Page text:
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BIG EYES – Review
December 24, 2014
Big Eyes sees Tim Burton take on and bring to life his traditional outsider hero again, with a noticeable improvement after a patch of uneven efforts. The slow-burn biopic pulls us in with its time and era, with its discussion of the gender politics of the day (sadly still pervasive today), as well as all the flair of the flow from the 1950s to the 1960s. However, while Burton has overdone quirk in his latest live action flick Dark Shadows (2012) – often quirk for quirk’s sake – he seems to have run out of it in this new effort.
The story follows the awakening of kitsch painter Margaret Keane (Amy Adams), after ditching her husband in suburbia and taking her daughter and paints to San Francisco. Her work as an artist becomes phenomenally successful in the 1950s – but no one knows it’s her work. With the gender politics of the time, Margaret reluctantly allows her new husband, Walter Keane (Christopher Waltz), to take credit, as her new love argues ‘I’m Keane, you’re Keane, from now on we’re one and the same’.
Walter himself is a frustrated painter, jealous of the success of his wife’s art over his own mundane Parisian street sketches. He becomes a maestro in blowing up his own success at his wife’s expense at a time of art explosion, arranging publicity shoot after shoot – from starting a fistfight in a bar to donating works to the Soviet Union. He becomes a national celebrity as he pioneers the mass production of prints a la Warhol, before spreading them outside of galleries to gas stations and hardware stores across the country.
The paintings themselves are, in all honesty, quite trite and not to everyone’s taste, unabashedly so, but that’s not the point. Margaret is not a groundbreaking artist, but she’s popular, according to Warhol’s quote at the start ‘If it were bad, so many people wouldn’t like it.’ The film tracks the growing tension between the couple, the fraught power Walter grabs hold of, and the hostility Margaret becomes to feel.
However, this true-to-life story might come across too neat, too restrained, and simply put, a bit cautious, for many Burton’s fans. Granted, he is no longer testing the waters of sci-fi and fantasy, yet for such an absurd story, besides a flamboyant court scene, it all comes across a bit held back.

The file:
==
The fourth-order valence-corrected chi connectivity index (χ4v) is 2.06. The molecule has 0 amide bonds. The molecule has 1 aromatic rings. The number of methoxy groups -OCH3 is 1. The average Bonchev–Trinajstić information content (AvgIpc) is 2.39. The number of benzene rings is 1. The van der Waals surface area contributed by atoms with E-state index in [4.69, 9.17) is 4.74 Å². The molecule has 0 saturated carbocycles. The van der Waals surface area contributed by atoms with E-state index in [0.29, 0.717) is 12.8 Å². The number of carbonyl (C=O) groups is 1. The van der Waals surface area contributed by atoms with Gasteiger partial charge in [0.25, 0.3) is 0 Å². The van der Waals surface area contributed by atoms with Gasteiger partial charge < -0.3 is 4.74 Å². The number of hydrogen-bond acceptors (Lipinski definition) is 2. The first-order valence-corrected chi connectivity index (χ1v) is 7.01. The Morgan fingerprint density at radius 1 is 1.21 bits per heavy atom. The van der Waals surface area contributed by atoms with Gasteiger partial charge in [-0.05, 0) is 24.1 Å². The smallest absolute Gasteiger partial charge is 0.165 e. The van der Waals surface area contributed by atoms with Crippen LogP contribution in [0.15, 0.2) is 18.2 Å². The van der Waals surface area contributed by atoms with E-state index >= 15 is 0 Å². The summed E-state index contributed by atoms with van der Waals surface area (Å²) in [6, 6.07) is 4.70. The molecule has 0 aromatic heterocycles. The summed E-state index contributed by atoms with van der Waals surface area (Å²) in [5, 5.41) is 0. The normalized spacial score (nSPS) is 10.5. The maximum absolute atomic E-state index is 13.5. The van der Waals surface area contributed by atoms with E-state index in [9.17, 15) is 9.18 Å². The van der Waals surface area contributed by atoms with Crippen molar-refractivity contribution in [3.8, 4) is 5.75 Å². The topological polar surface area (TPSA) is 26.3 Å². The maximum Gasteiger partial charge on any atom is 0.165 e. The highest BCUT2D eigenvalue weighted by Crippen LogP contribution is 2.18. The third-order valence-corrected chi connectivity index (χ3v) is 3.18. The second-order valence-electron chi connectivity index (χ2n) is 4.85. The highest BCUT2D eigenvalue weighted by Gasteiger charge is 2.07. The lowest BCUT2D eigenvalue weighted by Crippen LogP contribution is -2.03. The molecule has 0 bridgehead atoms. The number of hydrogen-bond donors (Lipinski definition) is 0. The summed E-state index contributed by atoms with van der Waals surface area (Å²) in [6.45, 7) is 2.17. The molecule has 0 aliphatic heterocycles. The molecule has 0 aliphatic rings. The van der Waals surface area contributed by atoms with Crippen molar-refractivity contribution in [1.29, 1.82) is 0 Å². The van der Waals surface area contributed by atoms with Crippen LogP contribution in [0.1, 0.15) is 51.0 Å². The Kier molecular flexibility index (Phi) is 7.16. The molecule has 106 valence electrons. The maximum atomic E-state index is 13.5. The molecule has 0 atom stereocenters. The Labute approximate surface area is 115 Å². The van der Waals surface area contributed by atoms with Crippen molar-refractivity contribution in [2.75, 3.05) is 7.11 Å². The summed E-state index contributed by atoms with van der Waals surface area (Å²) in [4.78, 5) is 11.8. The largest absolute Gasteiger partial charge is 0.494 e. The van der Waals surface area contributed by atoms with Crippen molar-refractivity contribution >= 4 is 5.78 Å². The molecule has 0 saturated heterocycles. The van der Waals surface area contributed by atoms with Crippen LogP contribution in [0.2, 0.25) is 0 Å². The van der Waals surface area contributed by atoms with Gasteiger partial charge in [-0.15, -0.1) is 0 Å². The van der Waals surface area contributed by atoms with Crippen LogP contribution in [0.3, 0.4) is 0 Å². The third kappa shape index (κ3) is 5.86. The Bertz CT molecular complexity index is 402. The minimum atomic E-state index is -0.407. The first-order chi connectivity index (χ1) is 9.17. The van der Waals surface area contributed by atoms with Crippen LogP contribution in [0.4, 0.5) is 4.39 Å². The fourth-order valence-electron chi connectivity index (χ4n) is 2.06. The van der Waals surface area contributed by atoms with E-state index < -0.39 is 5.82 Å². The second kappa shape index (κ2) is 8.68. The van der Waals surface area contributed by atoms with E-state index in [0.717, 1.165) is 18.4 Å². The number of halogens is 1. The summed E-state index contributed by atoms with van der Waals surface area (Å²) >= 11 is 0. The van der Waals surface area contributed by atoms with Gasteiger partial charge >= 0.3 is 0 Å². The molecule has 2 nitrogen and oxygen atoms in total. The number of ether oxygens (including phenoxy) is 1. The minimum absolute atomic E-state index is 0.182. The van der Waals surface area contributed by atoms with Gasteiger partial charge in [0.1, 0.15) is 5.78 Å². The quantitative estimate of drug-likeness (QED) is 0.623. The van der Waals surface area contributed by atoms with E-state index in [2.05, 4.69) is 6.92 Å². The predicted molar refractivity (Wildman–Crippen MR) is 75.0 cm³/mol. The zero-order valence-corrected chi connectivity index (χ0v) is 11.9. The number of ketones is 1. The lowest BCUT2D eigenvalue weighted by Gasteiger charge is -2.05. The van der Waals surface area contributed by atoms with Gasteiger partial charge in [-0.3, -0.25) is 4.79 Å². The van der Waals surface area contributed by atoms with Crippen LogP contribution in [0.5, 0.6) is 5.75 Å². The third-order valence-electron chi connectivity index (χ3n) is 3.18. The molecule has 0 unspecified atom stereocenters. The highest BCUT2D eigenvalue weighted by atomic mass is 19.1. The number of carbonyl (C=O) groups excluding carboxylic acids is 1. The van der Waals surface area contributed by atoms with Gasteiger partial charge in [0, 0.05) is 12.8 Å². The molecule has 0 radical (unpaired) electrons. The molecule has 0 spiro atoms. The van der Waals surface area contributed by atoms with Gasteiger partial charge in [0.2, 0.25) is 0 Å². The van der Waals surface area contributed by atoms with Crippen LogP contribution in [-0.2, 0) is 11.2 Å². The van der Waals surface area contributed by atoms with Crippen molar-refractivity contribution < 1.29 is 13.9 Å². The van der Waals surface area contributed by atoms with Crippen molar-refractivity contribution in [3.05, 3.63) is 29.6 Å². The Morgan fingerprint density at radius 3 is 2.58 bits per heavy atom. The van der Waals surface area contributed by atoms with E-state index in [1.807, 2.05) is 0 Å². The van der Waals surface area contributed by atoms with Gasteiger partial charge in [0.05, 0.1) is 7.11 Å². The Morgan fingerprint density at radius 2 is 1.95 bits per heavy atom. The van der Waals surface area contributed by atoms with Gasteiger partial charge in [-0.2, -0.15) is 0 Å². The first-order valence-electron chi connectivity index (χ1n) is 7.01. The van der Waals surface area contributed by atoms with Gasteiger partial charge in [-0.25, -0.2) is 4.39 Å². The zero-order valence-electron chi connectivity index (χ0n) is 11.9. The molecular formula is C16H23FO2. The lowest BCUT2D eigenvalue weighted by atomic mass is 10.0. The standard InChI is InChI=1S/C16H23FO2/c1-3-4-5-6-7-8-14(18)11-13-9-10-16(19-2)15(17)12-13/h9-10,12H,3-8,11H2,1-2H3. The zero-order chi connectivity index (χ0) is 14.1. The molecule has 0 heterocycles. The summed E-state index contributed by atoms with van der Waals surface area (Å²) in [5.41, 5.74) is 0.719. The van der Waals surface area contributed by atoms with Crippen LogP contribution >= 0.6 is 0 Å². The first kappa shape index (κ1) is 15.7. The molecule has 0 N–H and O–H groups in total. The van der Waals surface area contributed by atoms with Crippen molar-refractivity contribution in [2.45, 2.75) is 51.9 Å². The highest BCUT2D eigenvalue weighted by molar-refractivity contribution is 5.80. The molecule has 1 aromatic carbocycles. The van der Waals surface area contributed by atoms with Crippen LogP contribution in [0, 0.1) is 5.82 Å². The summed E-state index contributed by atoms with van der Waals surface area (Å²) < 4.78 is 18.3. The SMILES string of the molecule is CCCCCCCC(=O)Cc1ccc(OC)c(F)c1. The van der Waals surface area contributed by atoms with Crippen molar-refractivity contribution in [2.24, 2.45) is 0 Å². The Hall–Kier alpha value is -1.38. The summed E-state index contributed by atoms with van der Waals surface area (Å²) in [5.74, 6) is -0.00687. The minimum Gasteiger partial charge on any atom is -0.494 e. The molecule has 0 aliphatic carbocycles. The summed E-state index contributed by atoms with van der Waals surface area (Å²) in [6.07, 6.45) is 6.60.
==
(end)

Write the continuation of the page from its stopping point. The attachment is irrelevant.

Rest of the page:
Nevertheless, Adams and Waltz deliver fantastic performances; Adams the passionate embodiment of a voice yearning to break through from the attic she is trapped in, and Waltz on the tight-rope between charismatic showboat and volatile, manipulative husband in his best non-Tarantino role yet (though his future Bond villain may hopefully surpass that). Kudos also to Terrence Stamp as the New York Times critic delivering the snappy one-liners and much of the laughs, as well as Jason Schwartzman as the 1950s root version of the modern American art snob hipster.
The film will be compared to Ed Wood, one of Burton’s earliest works, and still one of his best and most endearing – not least because the same co-writers wrote both. Both films concern misunderstood art and their estranged artists, and while Burton manages to set up an endearing and charming film, Big Eyes remains empty of the intrigue, the magic, and making-the-ordinary-extraordinary feel that has governed his past work.
Big Eyes remains a solid, enjoyable film, with plenty to admire, despite a lack in the bounce, chaos and that certain Burton spice the director often brought to film sets and that made so many of his past films memorable as part of our pop culture.
Big Eyes is available on DVD from April 20th